30% of Universities in the UK Ignore Their Facebook Fans

Universities in the UK are not making the grade when it comes to social media. Socialbakers statistics reveal that Facebook can help universities attract more students and reduce acquisition costs.

30% of Universities in the UK Ignore Their Facebook Fans

According to the latest statistics published by the BBC, university applications from UK students fell by almost 9%. In absolute figures, this represents approximately 50,000 fewer applications received by the universities compared to the previous year. Another report pointed to increased spending on outreach projects, which raised university costs by 15%, to 46 million GBP.

This situation represents a new challenge for universities that need to look for new ways to attract potential students while maintaining modest budget burdens. Our findings, which examined universities’ behavior in social media, prove Facebook and Twitter to be successful communication tools.

Our social media statistics reveal alarming facts about the most popular universities, which completely neglect students’ enquiries and lack social information sharing. 32% of the universities, which received the most number of applications, have closed Facebook walls and only 10% have their Facebook Question Response Rate higher than 20%. On the other hand, the engagement rate results are quite satisfactory. The majority of the top 10 universities engage their fans within the range of 0.5% to 0.7%, while Durham and Newcastle Universities stand out with 2.4% and 1.5% respectively.

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Further, UK universities need to work on growing their Facebook fan base. In August, most of them grew less than 1%. Among the top gainers were Oxford, Newcastle and Cambridge who are all doing a great job in attracting new fans. Getting new followers on board is a wise and effective approach, since these “new hires” can be more easily and cheaply targeted throughout the year.

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Top score: Oxford is the only truly Socially Devoted University

At Socialbakers, we looked at the key social media metrics of the top 10 universities ranked by an official score, which is a combination of entry standards, student satisfaction, research assessment, and graduate prospects. Although these ten universities achieve great results in the aforementioned categories, their social media performance is rather disappointing.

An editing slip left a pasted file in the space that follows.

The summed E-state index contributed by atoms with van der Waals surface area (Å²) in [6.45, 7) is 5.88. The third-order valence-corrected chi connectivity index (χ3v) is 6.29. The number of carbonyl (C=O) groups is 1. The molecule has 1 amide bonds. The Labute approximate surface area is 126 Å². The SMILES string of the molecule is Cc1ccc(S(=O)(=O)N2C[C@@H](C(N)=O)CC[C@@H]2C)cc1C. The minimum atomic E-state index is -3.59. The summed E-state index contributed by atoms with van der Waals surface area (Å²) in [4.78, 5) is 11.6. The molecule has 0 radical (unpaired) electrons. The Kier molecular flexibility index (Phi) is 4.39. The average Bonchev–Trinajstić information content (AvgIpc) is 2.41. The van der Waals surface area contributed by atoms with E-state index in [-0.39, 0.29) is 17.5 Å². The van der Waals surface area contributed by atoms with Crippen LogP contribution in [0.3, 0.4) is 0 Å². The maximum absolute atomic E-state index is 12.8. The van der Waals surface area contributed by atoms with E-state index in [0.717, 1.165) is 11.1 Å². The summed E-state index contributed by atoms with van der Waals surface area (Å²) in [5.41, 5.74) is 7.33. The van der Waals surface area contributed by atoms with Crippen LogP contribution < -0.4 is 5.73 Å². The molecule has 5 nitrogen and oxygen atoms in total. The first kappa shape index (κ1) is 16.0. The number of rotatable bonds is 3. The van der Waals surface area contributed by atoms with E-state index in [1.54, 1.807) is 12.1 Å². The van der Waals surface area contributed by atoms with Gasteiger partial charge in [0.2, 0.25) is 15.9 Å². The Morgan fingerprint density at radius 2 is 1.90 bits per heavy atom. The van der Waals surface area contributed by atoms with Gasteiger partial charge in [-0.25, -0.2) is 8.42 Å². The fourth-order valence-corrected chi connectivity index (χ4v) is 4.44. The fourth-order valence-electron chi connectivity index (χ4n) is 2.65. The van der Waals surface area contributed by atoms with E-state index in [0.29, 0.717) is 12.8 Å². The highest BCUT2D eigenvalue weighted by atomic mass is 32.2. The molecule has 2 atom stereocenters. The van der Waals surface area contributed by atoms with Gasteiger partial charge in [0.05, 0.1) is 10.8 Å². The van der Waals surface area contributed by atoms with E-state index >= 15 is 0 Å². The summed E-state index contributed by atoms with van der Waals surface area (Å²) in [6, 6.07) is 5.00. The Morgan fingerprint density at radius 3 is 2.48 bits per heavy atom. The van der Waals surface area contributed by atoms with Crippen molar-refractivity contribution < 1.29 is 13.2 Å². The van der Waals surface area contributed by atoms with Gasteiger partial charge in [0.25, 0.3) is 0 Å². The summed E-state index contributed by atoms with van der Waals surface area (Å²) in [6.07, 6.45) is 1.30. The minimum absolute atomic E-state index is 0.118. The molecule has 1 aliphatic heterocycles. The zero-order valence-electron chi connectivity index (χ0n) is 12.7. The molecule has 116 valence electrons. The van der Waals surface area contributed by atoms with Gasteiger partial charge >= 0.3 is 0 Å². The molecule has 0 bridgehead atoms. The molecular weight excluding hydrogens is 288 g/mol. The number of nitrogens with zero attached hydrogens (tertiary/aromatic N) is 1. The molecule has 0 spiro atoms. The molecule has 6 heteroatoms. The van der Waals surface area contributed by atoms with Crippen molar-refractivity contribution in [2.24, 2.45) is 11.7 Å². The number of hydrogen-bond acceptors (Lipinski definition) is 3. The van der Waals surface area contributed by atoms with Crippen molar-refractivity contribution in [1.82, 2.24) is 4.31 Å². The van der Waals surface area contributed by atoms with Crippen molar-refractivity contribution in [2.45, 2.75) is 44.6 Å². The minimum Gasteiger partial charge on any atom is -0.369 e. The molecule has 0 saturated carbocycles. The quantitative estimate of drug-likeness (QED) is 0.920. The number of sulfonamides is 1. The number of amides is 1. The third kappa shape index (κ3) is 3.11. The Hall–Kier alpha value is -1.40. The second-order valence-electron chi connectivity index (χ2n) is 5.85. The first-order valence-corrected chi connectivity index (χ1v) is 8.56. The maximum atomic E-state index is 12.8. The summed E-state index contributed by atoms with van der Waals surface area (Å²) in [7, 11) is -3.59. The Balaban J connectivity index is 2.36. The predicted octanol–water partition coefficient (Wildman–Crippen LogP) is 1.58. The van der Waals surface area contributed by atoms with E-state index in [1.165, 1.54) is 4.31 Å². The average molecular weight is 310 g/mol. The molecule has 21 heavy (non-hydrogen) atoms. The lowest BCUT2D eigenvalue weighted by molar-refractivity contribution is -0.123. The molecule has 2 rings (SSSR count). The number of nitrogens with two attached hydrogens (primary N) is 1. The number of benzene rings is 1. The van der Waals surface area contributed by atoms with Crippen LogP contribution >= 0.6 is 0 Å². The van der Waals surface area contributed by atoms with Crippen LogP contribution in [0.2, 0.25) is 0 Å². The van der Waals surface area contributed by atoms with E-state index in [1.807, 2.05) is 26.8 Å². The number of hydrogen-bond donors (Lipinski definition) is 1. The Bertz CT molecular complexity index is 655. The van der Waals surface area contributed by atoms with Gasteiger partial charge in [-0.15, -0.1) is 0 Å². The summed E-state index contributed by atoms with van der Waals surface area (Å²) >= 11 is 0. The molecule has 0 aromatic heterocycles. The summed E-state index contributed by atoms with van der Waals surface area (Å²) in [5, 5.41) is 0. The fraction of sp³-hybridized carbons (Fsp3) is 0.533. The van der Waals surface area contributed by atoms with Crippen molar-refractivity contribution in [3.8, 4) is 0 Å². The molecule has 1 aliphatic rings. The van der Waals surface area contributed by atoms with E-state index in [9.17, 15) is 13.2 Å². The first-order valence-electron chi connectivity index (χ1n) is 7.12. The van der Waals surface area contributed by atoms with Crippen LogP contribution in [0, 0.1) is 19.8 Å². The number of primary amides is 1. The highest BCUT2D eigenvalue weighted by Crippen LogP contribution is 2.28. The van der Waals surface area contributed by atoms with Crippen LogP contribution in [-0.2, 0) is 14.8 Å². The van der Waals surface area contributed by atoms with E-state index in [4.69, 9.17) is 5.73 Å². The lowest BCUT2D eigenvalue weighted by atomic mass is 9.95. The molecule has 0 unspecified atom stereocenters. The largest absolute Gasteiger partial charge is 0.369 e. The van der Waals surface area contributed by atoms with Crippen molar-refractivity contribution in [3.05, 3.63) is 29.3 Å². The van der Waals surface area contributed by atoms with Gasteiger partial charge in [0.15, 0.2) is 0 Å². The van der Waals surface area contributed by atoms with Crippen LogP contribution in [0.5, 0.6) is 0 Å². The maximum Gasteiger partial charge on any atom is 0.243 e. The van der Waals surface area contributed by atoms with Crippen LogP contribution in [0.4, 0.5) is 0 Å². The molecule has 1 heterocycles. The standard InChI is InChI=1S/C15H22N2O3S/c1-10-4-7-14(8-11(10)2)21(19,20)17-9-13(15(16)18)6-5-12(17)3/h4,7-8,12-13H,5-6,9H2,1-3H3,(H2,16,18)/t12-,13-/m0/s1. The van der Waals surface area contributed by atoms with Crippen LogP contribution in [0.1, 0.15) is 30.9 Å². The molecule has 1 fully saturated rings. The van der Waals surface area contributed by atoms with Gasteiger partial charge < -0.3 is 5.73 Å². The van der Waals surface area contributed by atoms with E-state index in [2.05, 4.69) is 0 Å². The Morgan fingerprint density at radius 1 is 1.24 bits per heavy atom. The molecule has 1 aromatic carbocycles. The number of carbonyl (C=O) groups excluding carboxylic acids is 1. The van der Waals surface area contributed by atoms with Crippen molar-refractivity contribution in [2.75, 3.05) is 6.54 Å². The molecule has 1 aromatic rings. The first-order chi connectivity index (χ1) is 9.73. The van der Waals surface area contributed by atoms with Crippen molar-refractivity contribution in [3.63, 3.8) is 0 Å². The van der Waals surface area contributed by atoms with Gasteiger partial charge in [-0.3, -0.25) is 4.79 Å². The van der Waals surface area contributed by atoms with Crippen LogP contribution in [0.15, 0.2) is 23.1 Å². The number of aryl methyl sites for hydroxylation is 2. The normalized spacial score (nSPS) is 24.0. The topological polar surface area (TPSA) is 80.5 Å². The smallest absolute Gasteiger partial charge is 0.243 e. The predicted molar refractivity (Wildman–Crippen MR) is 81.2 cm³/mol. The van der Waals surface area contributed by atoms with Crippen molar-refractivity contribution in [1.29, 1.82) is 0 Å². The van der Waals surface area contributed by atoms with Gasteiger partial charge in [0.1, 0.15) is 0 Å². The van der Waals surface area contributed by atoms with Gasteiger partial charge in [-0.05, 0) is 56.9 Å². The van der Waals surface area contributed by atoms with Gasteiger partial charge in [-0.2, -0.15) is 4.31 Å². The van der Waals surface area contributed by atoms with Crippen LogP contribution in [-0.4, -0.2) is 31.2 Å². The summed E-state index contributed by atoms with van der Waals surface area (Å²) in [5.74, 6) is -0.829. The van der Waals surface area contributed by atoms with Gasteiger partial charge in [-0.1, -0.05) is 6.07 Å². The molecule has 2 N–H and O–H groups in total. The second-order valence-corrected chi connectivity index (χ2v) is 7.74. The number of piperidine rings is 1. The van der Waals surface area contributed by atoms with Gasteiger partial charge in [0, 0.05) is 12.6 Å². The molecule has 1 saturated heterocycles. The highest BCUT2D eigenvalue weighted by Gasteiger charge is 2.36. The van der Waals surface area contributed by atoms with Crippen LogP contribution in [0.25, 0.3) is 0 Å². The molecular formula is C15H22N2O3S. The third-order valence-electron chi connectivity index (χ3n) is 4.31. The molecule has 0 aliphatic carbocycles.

The University of Cambridge, LSE, St. Andrews, and the University of Bath have closed Facebook walls, not allowing students to express their opinions or interact with the Page in an organic way. Oddly enough, pages with open walls tend to ignore the buzz and students’ enquires. Oxford, on the other hand, is a great example of student social media care. In August, the university responded to 155 out of 168 (92%) questions posted on its Facebook wall! The only piece of advice for Oxford would be to pay more attention to its Twitter account. Despite having the biggest number of followers (almost 47 thousand followers), the university social media manager seems to have left for a prolonged summer holiday. Oxford tweeted only 17 times during the month of August, almost as little as the University of Cambridge, which tweeted 23 times.

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Clearly, it pays off for the universities to be active in social media. It is not only a trend, but also an essential component to building relevance and validation for current students as well as for potential applicants. Universities must take social networking seriously, as it is an essential platform for people to learn about them, their culture and value propositions prior to making the application decision.

For the purpose of this study, Socialbakers analyzed the top 50 UK universities ranked by number of applications received and the top 10 UK universities ranked by the official 2012 university score.

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Staff Writer

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